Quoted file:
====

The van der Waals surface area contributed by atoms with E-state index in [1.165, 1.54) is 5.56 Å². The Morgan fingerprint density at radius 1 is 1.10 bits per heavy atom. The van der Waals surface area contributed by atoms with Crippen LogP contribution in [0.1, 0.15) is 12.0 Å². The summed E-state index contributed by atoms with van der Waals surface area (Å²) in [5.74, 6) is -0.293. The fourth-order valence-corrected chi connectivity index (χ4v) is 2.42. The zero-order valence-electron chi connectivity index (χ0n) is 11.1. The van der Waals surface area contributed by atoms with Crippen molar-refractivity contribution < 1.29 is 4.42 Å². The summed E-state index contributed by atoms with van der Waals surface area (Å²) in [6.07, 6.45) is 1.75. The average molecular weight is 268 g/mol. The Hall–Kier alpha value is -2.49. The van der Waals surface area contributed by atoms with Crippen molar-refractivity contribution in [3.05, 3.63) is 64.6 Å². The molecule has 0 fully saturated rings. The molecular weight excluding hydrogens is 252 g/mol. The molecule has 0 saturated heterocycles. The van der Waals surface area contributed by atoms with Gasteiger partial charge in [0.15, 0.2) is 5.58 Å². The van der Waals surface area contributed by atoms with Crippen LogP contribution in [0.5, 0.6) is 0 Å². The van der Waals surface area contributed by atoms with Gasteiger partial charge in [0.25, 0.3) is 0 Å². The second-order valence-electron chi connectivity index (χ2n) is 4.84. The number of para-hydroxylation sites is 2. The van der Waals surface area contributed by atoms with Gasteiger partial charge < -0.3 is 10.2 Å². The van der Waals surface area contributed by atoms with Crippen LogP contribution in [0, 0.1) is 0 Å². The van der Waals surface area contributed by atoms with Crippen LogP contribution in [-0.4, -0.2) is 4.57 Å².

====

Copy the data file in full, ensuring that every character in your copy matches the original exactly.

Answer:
The van der Waals surface area contributed by atoms with E-state index in [1.165, 1.54) is 5.56 Å². The Morgan fingerprint density at radius 1 is 1.10 bits per heavy atom. The van der Waals surface area contributed by atoms with Crippen LogP contribution in [0.1, 0.15) is 12.0 Å². The summed E-state index contributed by atoms with van der Waals surface area (Å²) in [5.74, 6) is -0.293. The fourth-order valence-corrected chi connectivity index (χ4v) is 2.42. The zero-order valence-electron chi connectivity index (χ0n) is 11.1. The van der Waals surface area contributed by atoms with Crippen molar-refractivity contribution < 1.29 is 4.42 Å². The summed E-state index contributed by atoms with van der Waals surface area (Å²) in [6.07, 6.45) is 1.75. The average molecular weight is 268 g/mol. The Hall–Kier alpha value is -2.49. The van der Waals surface area contributed by atoms with Crippen molar-refractivity contribution in [3.05, 3.63) is 64.6 Å². The molecule has 0 fully saturated rings. The molecular weight excluding hydrogens is 252 g/mol. The molecule has 0 saturated heterocycles. The van der Waals surface area contributed by atoms with Gasteiger partial charge in [0.15, 0.2) is 5.58 Å². The van der Waals surface area contributed by atoms with Crippen LogP contribution in [0.5, 0.6) is 0 Å². The van der Waals surface area contributed by atoms with Gasteiger partial charge in [0.25, 0.3) is 0 Å². The second-order valence-electron chi connectivity index (χ2n) is 4.84. The number of para-hydroxylation sites is 2. The van der Waals surface area contributed by atoms with Gasteiger partial charge < -0.3 is 10.2 Å². The van der Waals surface area contributed by atoms with Crippen LogP contribution in [0, 0.1) is 0 Å². The van der Waals surface area contributed by atoms with Crippen LogP contribution in [-0.4, -0.2) is 4.57 Å².